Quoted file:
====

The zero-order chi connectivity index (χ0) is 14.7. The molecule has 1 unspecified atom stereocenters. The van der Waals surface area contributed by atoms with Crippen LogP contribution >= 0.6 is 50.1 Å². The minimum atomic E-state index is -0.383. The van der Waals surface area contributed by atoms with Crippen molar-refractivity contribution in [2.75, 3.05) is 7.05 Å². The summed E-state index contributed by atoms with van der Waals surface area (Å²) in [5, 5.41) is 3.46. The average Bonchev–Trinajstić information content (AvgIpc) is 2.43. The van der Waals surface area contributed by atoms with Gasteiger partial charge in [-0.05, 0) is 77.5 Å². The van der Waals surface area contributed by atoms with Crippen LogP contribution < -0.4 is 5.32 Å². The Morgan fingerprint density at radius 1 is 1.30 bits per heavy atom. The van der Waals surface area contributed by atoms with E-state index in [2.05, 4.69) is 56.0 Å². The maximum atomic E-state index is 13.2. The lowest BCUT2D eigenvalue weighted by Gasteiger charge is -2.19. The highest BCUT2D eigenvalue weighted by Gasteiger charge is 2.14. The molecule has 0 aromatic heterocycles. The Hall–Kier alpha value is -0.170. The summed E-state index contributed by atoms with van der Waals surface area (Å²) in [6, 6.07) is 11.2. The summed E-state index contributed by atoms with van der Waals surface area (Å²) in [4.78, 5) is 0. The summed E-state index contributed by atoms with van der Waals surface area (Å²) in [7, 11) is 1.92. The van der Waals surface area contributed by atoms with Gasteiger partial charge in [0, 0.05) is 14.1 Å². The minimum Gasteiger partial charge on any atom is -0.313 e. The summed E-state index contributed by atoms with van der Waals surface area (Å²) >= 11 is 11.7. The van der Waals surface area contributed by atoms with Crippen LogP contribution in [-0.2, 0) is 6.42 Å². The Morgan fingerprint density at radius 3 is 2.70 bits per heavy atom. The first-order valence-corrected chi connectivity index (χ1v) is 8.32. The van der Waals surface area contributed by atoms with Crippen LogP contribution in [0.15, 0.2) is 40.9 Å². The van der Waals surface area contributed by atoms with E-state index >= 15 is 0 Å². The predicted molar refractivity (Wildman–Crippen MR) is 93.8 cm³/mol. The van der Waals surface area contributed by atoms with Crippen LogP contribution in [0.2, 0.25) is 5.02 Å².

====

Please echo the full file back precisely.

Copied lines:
The zero-order chi connectivity index (χ0) is 14.7. The molecule has 1 unspecified atom stereocenters. The van der Waals surface area contributed by atoms with Crippen LogP contribution >= 0.6 is 50.1 Å². The minimum atomic E-state index is -0.383. The van der Waals surface area contributed by atoms with Crippen molar-refractivity contribution in [2.75, 3.05) is 7.05 Å². The summed E-state index contributed by atoms with van der Waals surface area (Å²) in [5, 5.41) is 3.46. The average Bonchev–Trinajstić information content (AvgIpc) is 2.43. The van der Waals surface area contributed by atoms with Gasteiger partial charge in [-0.05, 0) is 77.5 Å². The van der Waals surface area contributed by atoms with Crippen LogP contribution < -0.4 is 5.32 Å². The Morgan fingerprint density at radius 1 is 1.30 bits per heavy atom. The van der Waals surface area contributed by atoms with E-state index in [2.05, 4.69) is 56.0 Å². The maximum atomic E-state index is 13.2. The lowest BCUT2D eigenvalue weighted by Gasteiger charge is -2.19. The highest BCUT2D eigenvalue weighted by Gasteiger charge is 2.14. The molecule has 0 aromatic heterocycles. The Hall–Kier alpha value is -0.170. The summed E-state index contributed by atoms with van der Waals surface area (Å²) in [6, 6.07) is 11.2. The summed E-state index contributed by atoms with van der Waals surface area (Å²) in [4.78, 5) is 0. The summed E-state index contributed by atoms with van der Waals surface area (Å²) in [7, 11) is 1.92. The van der Waals surface area contributed by atoms with Gasteiger partial charge in [0, 0.05) is 14.1 Å². The minimum Gasteiger partial charge on any atom is -0.313 e. The summed E-state index contributed by atoms with van der Waals surface area (Å²) >= 11 is 11.7. The van der Waals surface area contributed by atoms with Crippen LogP contribution in [-0.2, 0) is 6.42 Å². The Morgan fingerprint density at radius 3 is 2.70 bits per heavy atom. The first-order valence-corrected chi connectivity index (χ1v) is 8.32. The van der Waals surface area contributed by atoms with Crippen LogP contribution in [0.15, 0.2) is 40.9 Å². The van der Waals surface area contributed by atoms with E-state index >= 15 is 0 Å². The predicted molar refractivity (Wildman–Crippen MR) is 93.8 cm³/mol. The van der Waals surface area contributed by atoms with Crippen LogP contribution in [0.2, 0.25) is 5.02 Å².